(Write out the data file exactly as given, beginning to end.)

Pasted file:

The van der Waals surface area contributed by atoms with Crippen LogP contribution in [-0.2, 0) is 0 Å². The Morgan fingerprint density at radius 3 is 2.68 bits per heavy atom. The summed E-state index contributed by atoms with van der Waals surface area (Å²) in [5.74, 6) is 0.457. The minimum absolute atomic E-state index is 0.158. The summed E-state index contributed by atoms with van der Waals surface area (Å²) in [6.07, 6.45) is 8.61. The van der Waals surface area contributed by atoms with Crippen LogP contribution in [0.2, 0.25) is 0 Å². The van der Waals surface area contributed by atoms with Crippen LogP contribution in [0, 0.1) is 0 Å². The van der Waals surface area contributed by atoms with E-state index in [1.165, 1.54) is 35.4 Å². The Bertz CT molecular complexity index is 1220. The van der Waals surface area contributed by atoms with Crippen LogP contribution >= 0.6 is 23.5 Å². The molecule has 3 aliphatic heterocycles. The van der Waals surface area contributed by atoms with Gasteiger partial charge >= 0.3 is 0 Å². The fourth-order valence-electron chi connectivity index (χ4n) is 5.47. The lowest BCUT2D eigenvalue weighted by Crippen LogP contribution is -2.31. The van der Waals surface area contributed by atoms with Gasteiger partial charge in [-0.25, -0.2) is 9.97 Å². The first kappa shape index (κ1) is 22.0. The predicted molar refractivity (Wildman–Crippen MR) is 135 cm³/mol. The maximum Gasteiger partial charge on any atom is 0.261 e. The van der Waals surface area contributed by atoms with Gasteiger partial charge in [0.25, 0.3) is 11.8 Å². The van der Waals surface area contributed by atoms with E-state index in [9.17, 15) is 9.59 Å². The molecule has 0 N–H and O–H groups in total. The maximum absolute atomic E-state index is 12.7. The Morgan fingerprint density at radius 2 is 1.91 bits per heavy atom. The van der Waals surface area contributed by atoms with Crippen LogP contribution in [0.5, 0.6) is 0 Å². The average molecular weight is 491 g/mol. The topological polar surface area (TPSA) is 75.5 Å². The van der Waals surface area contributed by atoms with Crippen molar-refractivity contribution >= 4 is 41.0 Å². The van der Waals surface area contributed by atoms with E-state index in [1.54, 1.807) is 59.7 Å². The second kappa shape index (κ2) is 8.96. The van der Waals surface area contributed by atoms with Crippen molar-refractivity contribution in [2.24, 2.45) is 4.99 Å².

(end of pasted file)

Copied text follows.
The van der Waals surface area contributed by atoms with Crippen LogP contribution in [-0.2, 0) is 0 Å². The Morgan fingerprint density at radius 3 is 2.68 bits per heavy atom. The summed E-state index contributed by atoms with van der Waals surface area (Å²) in [5.74, 6) is 0.457. The minimum absolute atomic E-state index is 0.158. The summed E-state index contributed by atoms with van der Waals surface area (Å²) in [6.07, 6.45) is 8.61. The van der Waals surface area contributed by atoms with Crippen LogP contribution in [0.2, 0.25) is 0 Å². The van der Waals surface area contributed by atoms with Crippen LogP contribution in [0, 0.1) is 0 Å². The van der Waals surface area contributed by atoms with E-state index in [1.165, 1.54) is 35.4 Å². The Bertz CT molecular complexity index is 1220. The van der Waals surface area contributed by atoms with Crippen LogP contribution >= 0.6 is 23.5 Å². The molecule has 3 aliphatic heterocycles. The van der Waals surface area contributed by atoms with Gasteiger partial charge >= 0.3 is 0 Å². The fourth-order valence-electron chi connectivity index (χ4n) is 5.47. The lowest BCUT2D eigenvalue weighted by Crippen LogP contribution is -2.31. The van der Waals surface area contributed by atoms with Gasteiger partial charge in [-0.25, -0.2) is 9.97 Å². The first kappa shape index (κ1) is 22.0. The predicted molar refractivity (Wildman–Crippen MR) is 135 cm³/mol. The maximum Gasteiger partial charge on any atom is 0.261 e. The van der Waals surface area contributed by atoms with Gasteiger partial charge in [0.25, 0.3) is 11.8 Å². The van der Waals surface area contributed by atoms with E-state index in [9.17, 15) is 9.59 Å². The molecule has 0 N–H and O–H groups in total. The maximum absolute atomic E-state index is 12.7. The Morgan fingerprint density at radius 2 is 1.91 bits per heavy atom. The van der Waals surface area contributed by atoms with Crippen LogP contribution in [0.5, 0.6) is 0 Å². The average molecular weight is 491 g/mol. The topological polar surface area (TPSA) is 75.5 Å². The van der Waals surface area contributed by atoms with Crippen molar-refractivity contribution >= 4 is 41.0 Å². The van der Waals surface area contributed by atoms with E-state index in [1.54, 1.807) is 59.7 Å². The second kappa shape index (κ2) is 8.96. The van der Waals surface area contributed by atoms with Crippen molar-refractivity contribution in [2.24, 2.45) is 4.99 Å².